described our experience with the local GI, she strongly encouraged us to have her examined byan expert pediatric GI associated with her hospital. In the meantime, she gave us somesuggestions to help. Next, we brought our daughter to see an associate of the recommendeddoctor right away. This was our first step in the right direction.Dr. S took a careful history which included a family history of Celiac (an allergy) and orderedblood work to test for Celiac as well as other food allergies. The blood work came back somewhat positive for Celiac and positive for allergies to milk and eggs. He explained that itwas not definitive that she had Celiac and the best way to tell was to do an endoscopy and biopsyher small bowels. This involved a general anesthesia and was a difficult experience as parents,but we had to discover what was wrong in order to get her better. The biopsy results were
 
 
© 2007 James Jones. All rights reserved. Innovation Apprentice® is a registered trademark of James Jones.
2surprising and at first difficult to understand as parents. Our daughter did not have Celiac. Whatshe had was a less common illness called Eosinophilic Esophagitis (EE), an inflamed esophagusdue to food sensitivity. Dr. S explained that the way to treat this was by avoiding certain foodproteins. He referred us to a few particular web sites where we could get reliable informationand scheduled an appointment to see us in two weeks.From our internet research we learned several things. It turns out that EE is a relatively new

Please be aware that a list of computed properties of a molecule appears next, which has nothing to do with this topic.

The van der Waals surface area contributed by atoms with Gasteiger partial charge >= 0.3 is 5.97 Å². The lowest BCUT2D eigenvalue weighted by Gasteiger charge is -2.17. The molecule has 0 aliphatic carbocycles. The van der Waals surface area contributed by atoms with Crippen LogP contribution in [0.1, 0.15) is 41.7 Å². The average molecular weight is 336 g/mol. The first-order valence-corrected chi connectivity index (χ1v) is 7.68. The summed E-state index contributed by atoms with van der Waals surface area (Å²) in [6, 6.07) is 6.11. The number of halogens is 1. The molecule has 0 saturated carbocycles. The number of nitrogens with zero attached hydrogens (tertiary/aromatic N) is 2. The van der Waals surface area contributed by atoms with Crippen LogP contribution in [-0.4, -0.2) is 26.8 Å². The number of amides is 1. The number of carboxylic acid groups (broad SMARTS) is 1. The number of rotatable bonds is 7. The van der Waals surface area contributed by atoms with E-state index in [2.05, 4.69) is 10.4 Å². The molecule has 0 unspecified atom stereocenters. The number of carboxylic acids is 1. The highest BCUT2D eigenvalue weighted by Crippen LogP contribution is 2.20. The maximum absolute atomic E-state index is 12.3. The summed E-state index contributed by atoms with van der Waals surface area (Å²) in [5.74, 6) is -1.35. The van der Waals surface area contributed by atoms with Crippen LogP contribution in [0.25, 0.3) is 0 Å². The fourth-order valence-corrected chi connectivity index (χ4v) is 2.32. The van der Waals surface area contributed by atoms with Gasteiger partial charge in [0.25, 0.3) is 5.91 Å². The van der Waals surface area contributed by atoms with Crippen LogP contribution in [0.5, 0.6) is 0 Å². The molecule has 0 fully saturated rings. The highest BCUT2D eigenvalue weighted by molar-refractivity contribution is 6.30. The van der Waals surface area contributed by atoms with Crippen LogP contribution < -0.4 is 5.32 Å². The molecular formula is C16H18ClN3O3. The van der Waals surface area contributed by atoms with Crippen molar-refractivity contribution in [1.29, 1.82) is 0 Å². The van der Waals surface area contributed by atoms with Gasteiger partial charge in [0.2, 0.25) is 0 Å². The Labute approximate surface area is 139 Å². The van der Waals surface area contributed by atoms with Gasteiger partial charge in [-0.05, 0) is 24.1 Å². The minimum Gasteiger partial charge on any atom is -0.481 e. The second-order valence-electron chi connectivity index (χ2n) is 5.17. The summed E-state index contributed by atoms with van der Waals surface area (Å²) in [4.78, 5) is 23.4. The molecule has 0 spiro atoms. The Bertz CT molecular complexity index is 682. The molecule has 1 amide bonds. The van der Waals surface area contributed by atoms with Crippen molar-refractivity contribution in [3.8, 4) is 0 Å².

illness and the medical community’s understanding of it is still quite incomplete.
It is ofteninitially missed because doctors are trained that when they are in the prairie and hear the soundof hoof beats to think horses, not zebras. For us, this meant that doctors often treat refluxwithout considering EE. Still there are many methods for treating EE and different methods areused by different doctors and sometimes different methods are used by the same doctor fordifferent patients. These methods include, but are not limited to:Elimination of major allergens such as milk, soy, wheat, eggs, and pork Allergy testing and elimination of foods tested positiveCorticosteroidsFeeding tubesAn elemental diet where the child ingests nothing but a medical food that contains aminoacids, but no proteins which may be allergicSome combination of the above.Disturbingly, we learned that if EE went untreated, individuals were at significant risk fordeveloping strictures in their esophagus and increased difficulty in swallowing.When we met with Dr. S we had about a million questions. Fortunately, he had many answers.He specifically wanted to meet with us face-to-face to discuss
our daughter’s